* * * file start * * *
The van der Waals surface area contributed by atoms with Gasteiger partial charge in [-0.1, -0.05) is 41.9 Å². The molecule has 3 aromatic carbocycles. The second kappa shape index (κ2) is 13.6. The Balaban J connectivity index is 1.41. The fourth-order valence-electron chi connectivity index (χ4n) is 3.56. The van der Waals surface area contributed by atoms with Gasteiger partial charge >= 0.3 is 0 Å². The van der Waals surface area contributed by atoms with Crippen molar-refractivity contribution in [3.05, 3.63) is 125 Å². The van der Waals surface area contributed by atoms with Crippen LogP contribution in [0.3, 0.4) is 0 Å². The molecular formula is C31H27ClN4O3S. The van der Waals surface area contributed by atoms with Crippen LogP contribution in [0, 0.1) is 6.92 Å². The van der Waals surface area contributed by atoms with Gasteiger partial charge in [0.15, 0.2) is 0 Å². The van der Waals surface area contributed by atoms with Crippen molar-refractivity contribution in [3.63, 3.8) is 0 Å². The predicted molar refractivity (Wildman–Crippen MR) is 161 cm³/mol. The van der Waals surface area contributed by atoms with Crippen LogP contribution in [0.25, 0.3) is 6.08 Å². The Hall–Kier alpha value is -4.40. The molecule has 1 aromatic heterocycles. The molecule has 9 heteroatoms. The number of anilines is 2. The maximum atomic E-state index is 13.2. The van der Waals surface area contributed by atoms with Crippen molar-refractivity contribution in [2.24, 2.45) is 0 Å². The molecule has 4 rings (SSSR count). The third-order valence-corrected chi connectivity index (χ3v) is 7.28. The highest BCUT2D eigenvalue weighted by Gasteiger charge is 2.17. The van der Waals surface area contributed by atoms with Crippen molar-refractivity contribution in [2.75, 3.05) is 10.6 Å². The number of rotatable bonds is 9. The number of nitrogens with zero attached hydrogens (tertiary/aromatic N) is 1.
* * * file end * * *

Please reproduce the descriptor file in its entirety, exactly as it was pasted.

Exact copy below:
The van der Waals surface area contributed by atoms with Gasteiger partial charge in [-0.1, -0.05) is 41.9 Å². The molecule has 3 aromatic carbocycles. The second kappa shape index (κ2) is 13.6. The Balaban J connectivity index is 1.41. The fourth-order valence-electron chi connectivity index (χ4n) is 3.56. The van der Waals surface area contributed by atoms with Gasteiger partial charge >= 0.3 is 0 Å². The van der Waals surface area contributed by atoms with Crippen molar-refractivity contribution in [3.05, 3.63) is 125 Å². The van der Waals surface area contributed by atoms with Crippen LogP contribution in [0.3, 0.4) is 0 Å². The molecular formula is C31H27ClN4O3S. The van der Waals surface area contributed by atoms with Crippen LogP contribution in [0, 0.1) is 6.92 Å². The van der Waals surface area contributed by atoms with Gasteiger partial charge in [0.15, 0.2) is 0 Å². The van der Waals surface area contributed by atoms with Crippen molar-refractivity contribution in [3.63, 3.8) is 0 Å². The predicted molar refractivity (Wildman–Crippen MR) is 161 cm³/mol. The van der Waals surface area contributed by atoms with Crippen LogP contribution in [0.25, 0.3) is 6.08 Å². The Hall–Kier alpha value is -4.40. The molecule has 1 aromatic heterocycles. The molecule has 9 heteroatoms. The number of anilines is 2. The maximum atomic E-state index is 13.2. The van der Waals surface area contributed by atoms with Crippen molar-refractivity contribution in [2.24, 2.45) is 0 Å². The molecule has 4 rings (SSSR count). The third-order valence-corrected chi connectivity index (χ3v) is 7.28. The highest BCUT2D eigenvalue weighted by Gasteiger charge is 2.17. The van der Waals surface area contributed by atoms with Crippen molar-refractivity contribution in [2.75, 3.05) is 10.6 Å². The number of rotatable bonds is 9. The number of nitrogens with zero attached hydrogens (tertiary/aromatic N) is 1.